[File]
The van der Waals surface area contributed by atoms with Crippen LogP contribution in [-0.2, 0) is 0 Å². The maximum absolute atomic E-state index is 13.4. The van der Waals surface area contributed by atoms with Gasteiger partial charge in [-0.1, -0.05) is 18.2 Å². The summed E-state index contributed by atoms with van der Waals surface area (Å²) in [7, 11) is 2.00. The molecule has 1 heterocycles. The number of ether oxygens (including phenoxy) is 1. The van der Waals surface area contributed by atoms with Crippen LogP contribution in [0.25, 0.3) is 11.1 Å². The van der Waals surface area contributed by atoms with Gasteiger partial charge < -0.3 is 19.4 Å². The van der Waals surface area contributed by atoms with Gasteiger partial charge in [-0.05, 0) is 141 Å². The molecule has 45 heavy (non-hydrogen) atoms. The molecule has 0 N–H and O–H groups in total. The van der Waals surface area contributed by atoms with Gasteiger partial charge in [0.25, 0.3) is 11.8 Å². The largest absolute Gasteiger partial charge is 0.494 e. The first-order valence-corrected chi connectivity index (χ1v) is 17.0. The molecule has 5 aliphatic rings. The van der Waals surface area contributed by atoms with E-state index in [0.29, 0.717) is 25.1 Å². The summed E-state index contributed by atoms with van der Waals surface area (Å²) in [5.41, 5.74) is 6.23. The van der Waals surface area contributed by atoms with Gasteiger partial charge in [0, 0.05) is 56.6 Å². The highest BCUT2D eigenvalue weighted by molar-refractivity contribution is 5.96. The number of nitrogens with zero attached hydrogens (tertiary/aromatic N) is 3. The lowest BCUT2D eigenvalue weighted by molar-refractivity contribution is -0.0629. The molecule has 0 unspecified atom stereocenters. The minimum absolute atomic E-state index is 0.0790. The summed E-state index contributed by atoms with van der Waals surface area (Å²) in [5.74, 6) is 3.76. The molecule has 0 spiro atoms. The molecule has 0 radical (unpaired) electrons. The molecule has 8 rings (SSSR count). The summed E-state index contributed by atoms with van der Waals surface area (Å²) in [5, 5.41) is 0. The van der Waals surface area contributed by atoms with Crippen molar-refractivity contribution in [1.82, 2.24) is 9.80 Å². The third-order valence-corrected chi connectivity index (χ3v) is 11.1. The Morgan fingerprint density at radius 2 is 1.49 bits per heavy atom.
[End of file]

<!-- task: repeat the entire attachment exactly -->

The van der Waals surface area contributed by atoms with Crippen LogP contribution in [-0.2, 0) is 0 Å². The maximum absolute atomic E-state index is 13.4. The van der Waals surface area contributed by atoms with Gasteiger partial charge in [-0.1, -0.05) is 18.2 Å². The summed E-state index contributed by atoms with van der Waals surface area (Å²) in [7, 11) is 2.00. The molecule has 1 heterocycles. The number of ether oxygens (including phenoxy) is 1. The van der Waals surface area contributed by atoms with Crippen LogP contribution in [0.25, 0.3) is 11.1 Å². The van der Waals surface area contributed by atoms with Gasteiger partial charge < -0.3 is 19.4 Å². The van der Waals surface area contributed by atoms with Gasteiger partial charge in [-0.05, 0) is 141 Å². The molecule has 45 heavy (non-hydrogen) atoms. The molecule has 0 N–H and O–H groups in total. The van der Waals surface area contributed by atoms with Gasteiger partial charge in [0.25, 0.3) is 11.8 Å². The largest absolute Gasteiger partial charge is 0.494 e. The first-order valence-corrected chi connectivity index (χ1v) is 17.0. The molecule has 5 aliphatic rings. The van der Waals surface area contributed by atoms with E-state index in [0.29, 0.717) is 25.1 Å². The summed E-state index contributed by atoms with van der Waals surface area (Å²) in [5.41, 5.74) is 6.23. The van der Waals surface area contributed by atoms with Gasteiger partial charge in [0, 0.05) is 56.6 Å². The highest BCUT2D eigenvalue weighted by molar-refractivity contribution is 5.96. The number of nitrogens with zero attached hydrogens (tertiary/aromatic N) is 3. The lowest BCUT2D eigenvalue weighted by molar-refractivity contribution is -0.0629. The molecule has 0 unspecified atom stereocenters. The minimum absolute atomic E-state index is 0.0790. The summed E-state index contributed by atoms with van der Waals surface area (Å²) in [5.74, 6) is 3.76. The molecule has 0 spiro atoms. The molecule has 0 radical (unpaired) electrons. The molecule has 8 rings (SSSR count). The summed E-state index contributed by atoms with van der Waals surface area (Å²) in [5, 5.41) is 0. The van der Waals surface area contributed by atoms with Crippen molar-refractivity contribution in [1.82, 2.24) is 9.80 Å². The third-order valence-corrected chi connectivity index (χ3v) is 11.1. The Morgan fingerprint density at radius 2 is 1.49 bits per heavy atom.